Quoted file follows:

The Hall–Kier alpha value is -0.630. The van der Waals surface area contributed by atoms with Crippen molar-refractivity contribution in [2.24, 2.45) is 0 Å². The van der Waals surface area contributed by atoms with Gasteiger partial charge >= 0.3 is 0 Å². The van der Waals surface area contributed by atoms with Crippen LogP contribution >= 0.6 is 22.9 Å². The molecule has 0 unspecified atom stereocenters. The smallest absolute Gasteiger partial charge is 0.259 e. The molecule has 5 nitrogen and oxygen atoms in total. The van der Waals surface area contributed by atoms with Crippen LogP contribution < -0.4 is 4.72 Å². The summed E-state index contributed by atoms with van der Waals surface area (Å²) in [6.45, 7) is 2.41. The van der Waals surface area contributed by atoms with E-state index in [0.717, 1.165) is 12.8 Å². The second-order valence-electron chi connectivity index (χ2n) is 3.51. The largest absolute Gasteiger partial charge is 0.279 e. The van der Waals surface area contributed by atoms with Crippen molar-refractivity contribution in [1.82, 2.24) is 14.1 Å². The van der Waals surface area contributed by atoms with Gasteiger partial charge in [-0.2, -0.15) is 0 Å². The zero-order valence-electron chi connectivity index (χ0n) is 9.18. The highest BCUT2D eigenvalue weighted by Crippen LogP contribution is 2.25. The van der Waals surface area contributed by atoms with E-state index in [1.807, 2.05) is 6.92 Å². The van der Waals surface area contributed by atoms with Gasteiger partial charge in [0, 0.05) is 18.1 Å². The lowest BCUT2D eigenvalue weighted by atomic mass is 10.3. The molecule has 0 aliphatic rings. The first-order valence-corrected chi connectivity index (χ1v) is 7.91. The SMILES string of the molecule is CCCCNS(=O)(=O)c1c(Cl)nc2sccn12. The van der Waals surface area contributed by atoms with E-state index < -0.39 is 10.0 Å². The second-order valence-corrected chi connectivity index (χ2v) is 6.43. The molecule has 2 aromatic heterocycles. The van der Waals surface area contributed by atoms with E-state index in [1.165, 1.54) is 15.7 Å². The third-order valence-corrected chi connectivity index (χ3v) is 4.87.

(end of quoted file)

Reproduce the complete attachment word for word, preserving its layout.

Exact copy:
The Hall–Kier alpha value is -0.630. The van der Waals surface area contributed by atoms with Crippen molar-refractivity contribution in [2.24, 2.45) is 0 Å². The van der Waals surface area contributed by atoms with Gasteiger partial charge >= 0.3 is 0 Å². The van der Waals surface area contributed by atoms with Crippen LogP contribution >= 0.6 is 22.9 Å². The molecule has 0 unspecified atom stereocenters. The smallest absolute Gasteiger partial charge is 0.259 e. The molecule has 5 nitrogen and oxygen atoms in total. The van der Waals surface area contributed by atoms with Crippen LogP contribution < -0.4 is 4.72 Å². The summed E-state index contributed by atoms with van der Waals surface area (Å²) in [6.45, 7) is 2.41. The van der Waals surface area contributed by atoms with E-state index in [0.717, 1.165) is 12.8 Å². The second-order valence-electron chi connectivity index (χ2n) is 3.51. The largest absolute Gasteiger partial charge is 0.279 e. The van der Waals surface area contributed by atoms with Crippen molar-refractivity contribution in [1.82, 2.24) is 14.1 Å². The van der Waals surface area contributed by atoms with Gasteiger partial charge in [-0.2, -0.15) is 0 Å². The zero-order valence-electron chi connectivity index (χ0n) is 9.18. The highest BCUT2D eigenvalue weighted by Crippen LogP contribution is 2.25. The van der Waals surface area contributed by atoms with E-state index in [1.807, 2.05) is 6.92 Å². The van der Waals surface area contributed by atoms with Gasteiger partial charge in [0, 0.05) is 18.1 Å². The lowest BCUT2D eigenvalue weighted by atomic mass is 10.3. The molecule has 0 aliphatic rings. The first-order valence-corrected chi connectivity index (χ1v) is 7.91. The SMILES string of the molecule is CCCCNS(=O)(=O)c1c(Cl)nc2sccn12. The van der Waals surface area contributed by atoms with E-state index < -0.39 is 10.0 Å². The second-order valence-corrected chi connectivity index (χ2v) is 6.43. The molecule has 2 aromatic heterocycles. The van der Waals surface area contributed by atoms with E-state index in [1.165, 1.54) is 15.7 Å². The third-order valence-corrected chi connectivity index (χ3v) is 4.87.